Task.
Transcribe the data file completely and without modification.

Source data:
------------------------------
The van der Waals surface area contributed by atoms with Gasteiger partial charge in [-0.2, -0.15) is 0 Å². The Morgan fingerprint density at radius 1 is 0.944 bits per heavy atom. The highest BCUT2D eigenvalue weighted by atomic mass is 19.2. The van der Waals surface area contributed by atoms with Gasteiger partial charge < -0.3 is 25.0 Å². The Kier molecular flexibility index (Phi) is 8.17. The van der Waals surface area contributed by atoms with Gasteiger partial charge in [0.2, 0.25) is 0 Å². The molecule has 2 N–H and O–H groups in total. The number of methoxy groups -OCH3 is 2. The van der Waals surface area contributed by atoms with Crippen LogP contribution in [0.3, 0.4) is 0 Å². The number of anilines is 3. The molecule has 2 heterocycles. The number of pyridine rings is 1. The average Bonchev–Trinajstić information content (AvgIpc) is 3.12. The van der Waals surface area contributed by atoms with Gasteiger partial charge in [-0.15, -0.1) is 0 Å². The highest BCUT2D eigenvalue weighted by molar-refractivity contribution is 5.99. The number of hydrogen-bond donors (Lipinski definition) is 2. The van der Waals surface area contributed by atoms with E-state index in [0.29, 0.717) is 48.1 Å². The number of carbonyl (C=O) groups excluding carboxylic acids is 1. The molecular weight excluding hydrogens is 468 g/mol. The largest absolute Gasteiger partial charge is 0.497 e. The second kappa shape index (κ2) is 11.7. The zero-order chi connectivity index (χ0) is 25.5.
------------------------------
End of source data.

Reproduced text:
The van der Waals surface area contributed by atoms with Gasteiger partial charge in [-0.2, -0.15) is 0 Å². The Morgan fingerprint density at radius 1 is 0.944 bits per heavy atom. The highest BCUT2D eigenvalue weighted by atomic mass is 19.2. The van der Waals surface area contributed by atoms with Gasteiger partial charge < -0.3 is 25.0 Å². The Kier molecular flexibility index (Phi) is 8.17. The van der Waals surface area contributed by atoms with Gasteiger partial charge in [0.2, 0.25) is 0 Å². The molecule has 2 N–H and O–H groups in total. The number of methoxy groups -OCH3 is 2. The van der Waals surface area contributed by atoms with Crippen LogP contribution in [0.3, 0.4) is 0 Å². The number of anilines is 3. The molecule has 2 heterocycles. The number of pyridine rings is 1. The average Bonchev–Trinajstić information content (AvgIpc) is 3.12. The van der Waals surface area contributed by atoms with Gasteiger partial charge in [-0.15, -0.1) is 0 Å². The highest BCUT2D eigenvalue weighted by molar-refractivity contribution is 5.99. The number of hydrogen-bond donors (Lipinski definition) is 2. The van der Waals surface area contributed by atoms with E-state index in [0.29, 0.717) is 48.1 Å². The number of carbonyl (C=O) groups excluding carboxylic acids is 1. The molecular weight excluding hydrogens is 468 g/mol. The largest absolute Gasteiger partial charge is 0.497 e. The second kappa shape index (κ2) is 11.7. The zero-order chi connectivity index (χ0) is 25.5.